“Don’t be rude,” I told her, frowning. “Don’t you miss him?”

“Of course I miss him,” she said nonchalantly. “He was my best friend. Oh, look at that, your mother looks so young here! Décio loved it when she made doll houses for the birds in our house with magic. It was so silly.”

“Mom did magic?”

“And she loved it,” Grandma said, looking at the picture again. I didn’t have time to ask more, because she showed me another one. “This is your grandmother Mercedes. Look how thin she was. How elegant. Spanish class, don’t you think?”

“I didn’t know grandpa knew about us.” I ignored her last comments, searching for another picture of them. This one had a note in the back: From your dear friends, Luísa Megumi Garcia and Décio Garcia.

“You’re so slow,” Grandma huffed, waving her hand in the air. “I told you! He loved it! Silly man.”

“I never asked why you married.” I touched Grandma’s hand with caution, but she didn’t push me away. “Mom raised me by herself. Great-grandmother Mercedes left her husband a few years after you were born. Aren’t witches supposed to live on their own? Without men?”

Grandma blinked, leaving the little box aside.

“That’s true. I wonder why.”

“Maybe because you liked him?”

“Nonsense!” Grandma chuckled, but I wasn’t joking. “But he knew. He was fine about it. Of course he was! Very spiritual man, that Décio, thought we were gifted by orishas, which I agreed, maybe. When he died, I woke up and said: well, I don’t want to know of any other man! I’ll live my life and have fun!”

I didn’t point out that she spent the first years in bed, too depressed to get up; that would just irritate her.

“Oh. I just remembered something my mother taught me, but you can only use it once a week,” she said, opening her hand, small like mine. “When you’re really, really tired, and you want to clean the entire room in a second, you do it like this.”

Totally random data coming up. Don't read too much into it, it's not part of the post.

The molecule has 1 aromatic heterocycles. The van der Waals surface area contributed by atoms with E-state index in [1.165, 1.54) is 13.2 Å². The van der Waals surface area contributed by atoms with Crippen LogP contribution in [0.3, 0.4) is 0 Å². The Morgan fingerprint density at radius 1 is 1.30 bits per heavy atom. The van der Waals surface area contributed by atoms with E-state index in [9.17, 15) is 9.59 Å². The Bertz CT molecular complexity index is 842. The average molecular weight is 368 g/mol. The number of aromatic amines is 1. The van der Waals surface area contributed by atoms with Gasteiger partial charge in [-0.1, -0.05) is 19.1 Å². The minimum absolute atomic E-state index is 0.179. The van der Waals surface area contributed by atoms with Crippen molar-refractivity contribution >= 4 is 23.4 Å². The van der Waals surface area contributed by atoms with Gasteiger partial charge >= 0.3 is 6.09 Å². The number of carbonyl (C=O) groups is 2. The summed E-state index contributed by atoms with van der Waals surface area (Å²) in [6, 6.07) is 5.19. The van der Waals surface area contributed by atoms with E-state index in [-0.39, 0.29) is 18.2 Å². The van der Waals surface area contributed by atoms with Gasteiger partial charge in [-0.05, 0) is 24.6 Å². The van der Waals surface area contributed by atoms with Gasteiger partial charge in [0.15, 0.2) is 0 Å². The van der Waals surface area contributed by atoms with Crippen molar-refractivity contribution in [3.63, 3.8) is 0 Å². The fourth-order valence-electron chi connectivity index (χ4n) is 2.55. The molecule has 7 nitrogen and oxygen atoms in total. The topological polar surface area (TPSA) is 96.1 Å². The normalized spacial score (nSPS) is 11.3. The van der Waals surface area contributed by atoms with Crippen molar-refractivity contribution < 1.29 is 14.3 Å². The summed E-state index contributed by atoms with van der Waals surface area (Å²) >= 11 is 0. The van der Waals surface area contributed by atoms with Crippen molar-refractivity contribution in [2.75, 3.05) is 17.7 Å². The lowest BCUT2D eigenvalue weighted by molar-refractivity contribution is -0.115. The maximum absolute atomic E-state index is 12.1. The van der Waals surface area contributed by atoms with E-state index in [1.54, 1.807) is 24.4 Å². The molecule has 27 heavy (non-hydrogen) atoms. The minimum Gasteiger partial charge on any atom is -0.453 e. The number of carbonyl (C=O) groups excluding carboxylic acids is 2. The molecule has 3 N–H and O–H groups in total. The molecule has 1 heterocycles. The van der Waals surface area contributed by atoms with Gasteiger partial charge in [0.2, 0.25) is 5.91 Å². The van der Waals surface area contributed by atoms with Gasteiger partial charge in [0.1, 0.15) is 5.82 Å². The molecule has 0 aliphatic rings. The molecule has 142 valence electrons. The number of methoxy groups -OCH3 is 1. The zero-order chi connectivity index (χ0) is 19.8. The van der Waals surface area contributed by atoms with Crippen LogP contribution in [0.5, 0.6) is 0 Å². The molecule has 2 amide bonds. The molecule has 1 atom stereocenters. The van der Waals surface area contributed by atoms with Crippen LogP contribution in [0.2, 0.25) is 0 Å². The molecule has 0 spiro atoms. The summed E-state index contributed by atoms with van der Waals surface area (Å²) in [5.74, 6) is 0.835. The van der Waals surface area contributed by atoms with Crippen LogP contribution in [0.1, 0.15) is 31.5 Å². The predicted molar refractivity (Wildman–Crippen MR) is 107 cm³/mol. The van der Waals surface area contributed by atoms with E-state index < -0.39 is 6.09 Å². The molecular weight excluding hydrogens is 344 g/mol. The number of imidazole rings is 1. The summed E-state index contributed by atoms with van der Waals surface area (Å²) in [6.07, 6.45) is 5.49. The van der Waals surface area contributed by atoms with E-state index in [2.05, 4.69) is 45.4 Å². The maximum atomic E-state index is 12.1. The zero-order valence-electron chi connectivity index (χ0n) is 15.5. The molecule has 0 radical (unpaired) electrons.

With a crack, the whole room was refreshed by a blast of air. The wardrobe was closed, the clothes were folded, the shoes were in the rack, and the walls smelled like tangerine.

“Try it,” she said, and I did the same.

Crack. It wasn’t as perfect as hers, it was more like a hurricane, taking the clothes off the drawers only to fold them back again, but it was almost there. I smiled brightly, and hugged her.

“Teach me more, grandma!”

“Aw, aw,” Grandma groaned, at first trying to get rid of my arms, but hugging me back in the end. “Silly girl, really silly girl.”

“Edna! Edna!”

I woke up in a hurry, trying to find my mother there, or anything that justified her name being yelled at me. I checked my phone, expecting a message. Nothing, just the time: 7 AM.

“Edna!” Grandma called one more time from the corridor. I ran to see if she needed help, but she was just cleaning again.

“What happened?”

“I wanted to see you, Edna!”

I yawned and kissed her cheek, reminding myself to stay calm.

“I’m Alexandra, Ale, remember? Mom’s not here.”

“I know that.”

“I know you do.” I stared at the bucket full of all purpose. She had transformed the furniture into miniature toys that stood over the table so she could wipe every centimeter of the floor. “You need help?”